Harry had once before had the experience of seeing something that Ron could not, but that had been a reflection in a mirror, something much more insubstantial than a hundred very solid-looking beasts strong enough to pull a fleet of carriages.

Harry Potter and the Order of the Phoenix

I'm not quite sure how to parse "Harry had once before had the experience..." correctly. Maybe, it could be paraphrased as: Harry had once before he had the experience.... But it looks a bit odd. How should we understand it?

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    It's the past perfect tense - I've added the tag to your post. – CowperKettle Jan 28 '19 at 11:52
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    Once before Harry had had the experience ... – Tᴚoɯɐuo Jan 28 '19 at 11:58
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    @CowperKettle oh! I see. That makes sense. Thanks! – dan Jan 28 '19 at 11:59
  • It is a very clunky sentence it stumbles along uncomfortably. Do not use Harry potter as a style guide for good writing. – WendyG Jan 28 '19 at 14:36
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    @WendyG Well that depends what sort of writing you're doing and the style you want to adopt. If you want to write in a conversational, colloquial style that sounds like somebody telling a story to their child or their friend, Harry Potter is very very good. If you want to write poetry or academic prose ... probably not. But I wouldn't recommend using Twelfth Night as a style guide for sports journalism either ... I don't see any problem with the sentence at all – Au101 Jan 28 '19 at 20:05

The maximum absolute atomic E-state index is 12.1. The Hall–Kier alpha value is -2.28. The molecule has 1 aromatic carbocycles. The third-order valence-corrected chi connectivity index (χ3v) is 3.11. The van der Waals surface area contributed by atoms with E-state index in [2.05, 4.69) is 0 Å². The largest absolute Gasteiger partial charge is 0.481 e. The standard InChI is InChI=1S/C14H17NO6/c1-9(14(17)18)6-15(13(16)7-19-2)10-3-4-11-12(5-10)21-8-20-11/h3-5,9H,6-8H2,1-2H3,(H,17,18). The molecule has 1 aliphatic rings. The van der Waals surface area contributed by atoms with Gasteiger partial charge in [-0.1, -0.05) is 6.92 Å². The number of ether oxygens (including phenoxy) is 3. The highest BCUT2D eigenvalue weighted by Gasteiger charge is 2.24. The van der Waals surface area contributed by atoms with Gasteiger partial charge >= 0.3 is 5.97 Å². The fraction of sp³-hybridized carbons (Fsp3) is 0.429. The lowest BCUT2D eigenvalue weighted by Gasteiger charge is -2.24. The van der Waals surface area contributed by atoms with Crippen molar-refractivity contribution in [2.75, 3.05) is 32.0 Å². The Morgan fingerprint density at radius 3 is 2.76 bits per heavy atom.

Harry had | once before | had the experience | of seeing something | that Ron could not,

The meaning of this is that there was one previous occasion where Harry had seen something that Ron had not been able to see, namely, back in the first book when he had seen his family in the Mirror of Erised.

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